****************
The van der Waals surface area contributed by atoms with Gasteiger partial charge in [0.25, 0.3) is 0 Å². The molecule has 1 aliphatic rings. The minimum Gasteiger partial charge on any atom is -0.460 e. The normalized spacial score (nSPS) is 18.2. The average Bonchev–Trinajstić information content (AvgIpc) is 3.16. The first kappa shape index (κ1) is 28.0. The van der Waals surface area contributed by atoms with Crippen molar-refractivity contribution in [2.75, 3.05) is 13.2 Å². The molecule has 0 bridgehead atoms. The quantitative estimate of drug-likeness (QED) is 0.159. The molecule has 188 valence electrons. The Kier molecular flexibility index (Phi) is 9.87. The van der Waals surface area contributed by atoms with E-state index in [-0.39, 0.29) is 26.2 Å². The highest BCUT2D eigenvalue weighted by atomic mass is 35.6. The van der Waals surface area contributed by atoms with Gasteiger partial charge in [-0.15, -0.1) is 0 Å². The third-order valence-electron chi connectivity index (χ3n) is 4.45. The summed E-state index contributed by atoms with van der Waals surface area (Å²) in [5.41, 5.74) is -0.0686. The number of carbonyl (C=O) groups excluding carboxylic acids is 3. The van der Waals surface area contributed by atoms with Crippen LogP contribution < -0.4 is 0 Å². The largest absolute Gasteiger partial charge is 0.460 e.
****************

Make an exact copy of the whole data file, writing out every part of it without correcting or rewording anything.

The van der Waals surface area contributed by atoms with Gasteiger partial charge in [0.25, 0.3) is 0 Å². The molecule has 1 aliphatic rings. The minimum Gasteiger partial charge on any atom is -0.460 e. The normalized spacial score (nSPS) is 18.2. The average Bonchev–Trinajstić information content (AvgIpc) is 3.16. The first kappa shape index (κ1) is 28.0. The van der Waals surface area contributed by atoms with Crippen molar-refractivity contribution in [2.75, 3.05) is 13.2 Å². The molecule has 0 bridgehead atoms. The quantitative estimate of drug-likeness (QED) is 0.159. The molecule has 188 valence electrons. The Kier molecular flexibility index (Phi) is 9.87. The van der Waals surface area contributed by atoms with E-state index in [-0.39, 0.29) is 26.2 Å². The highest BCUT2D eigenvalue weighted by atomic mass is 35.6. The van der Waals surface area contributed by atoms with Gasteiger partial charge in [-0.15, -0.1) is 0 Å². The third-order valence-electron chi connectivity index (χ3n) is 4.45. The summed E-state index contributed by atoms with van der Waals surface area (Å²) in [5.41, 5.74) is -0.0686. The number of carbonyl (C=O) groups excluding carboxylic acids is 3. The van der Waals surface area contributed by atoms with Crippen LogP contribution < -0.4 is 0 Å². The largest absolute Gasteiger partial charge is 0.460 e.